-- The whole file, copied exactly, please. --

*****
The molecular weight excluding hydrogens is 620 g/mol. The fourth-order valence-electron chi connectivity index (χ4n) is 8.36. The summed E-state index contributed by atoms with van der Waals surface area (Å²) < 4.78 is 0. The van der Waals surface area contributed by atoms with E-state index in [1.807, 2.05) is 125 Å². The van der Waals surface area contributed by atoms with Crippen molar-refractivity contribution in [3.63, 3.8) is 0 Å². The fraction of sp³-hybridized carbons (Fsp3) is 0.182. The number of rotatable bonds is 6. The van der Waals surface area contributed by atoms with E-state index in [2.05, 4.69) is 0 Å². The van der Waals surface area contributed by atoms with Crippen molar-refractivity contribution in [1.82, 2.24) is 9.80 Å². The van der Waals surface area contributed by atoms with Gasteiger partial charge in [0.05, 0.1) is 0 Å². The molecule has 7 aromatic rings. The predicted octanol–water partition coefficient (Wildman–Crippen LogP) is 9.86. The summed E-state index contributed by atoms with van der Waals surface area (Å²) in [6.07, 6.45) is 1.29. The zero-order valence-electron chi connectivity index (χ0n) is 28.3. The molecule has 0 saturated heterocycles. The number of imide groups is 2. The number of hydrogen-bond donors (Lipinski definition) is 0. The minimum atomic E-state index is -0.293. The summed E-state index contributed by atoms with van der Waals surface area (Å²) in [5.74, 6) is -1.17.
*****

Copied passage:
The molecular weight excluding hydrogens is 620 g/mol. The fourth-order valence-electron chi connectivity index (χ4n) is 8.36. The summed E-state index contributed by atoms with van der Waals surface area (Å²) < 4.78 is 0. The van der Waals surface area contributed by atoms with E-state index in [1.807, 2.05) is 125 Å². The van der Waals surface area contributed by atoms with Crippen molar-refractivity contribution in [3.63, 3.8) is 0 Å². The fraction of sp³-hybridized carbons (Fsp3) is 0.182. The number of rotatable bonds is 6. The van der Waals surface area contributed by atoms with E-state index in [2.05, 4.69) is 0 Å². The van der Waals surface area contributed by atoms with Crippen molar-refractivity contribution in [1.82, 2.24) is 9.80 Å². The van der Waals surface area contributed by atoms with Gasteiger partial charge in [0.05, 0.1) is 0 Å². The molecule has 7 aromatic rings. The predicted octanol–water partition coefficient (Wildman–Crippen LogP) is 9.86. The summed E-state index contributed by atoms with van der Waals surface area (Å²) in [6.07, 6.45) is 1.29. The zero-order valence-electron chi connectivity index (χ0n) is 28.3. The molecule has 0 saturated heterocycles. The number of imide groups is 2. The number of hydrogen-bond donors (Lipinski definition) is 0. The minimum atomic E-state index is -0.293. The summed E-state index contributed by atoms with van der Waals surface area (Å²) in [5.74, 6) is -1.17.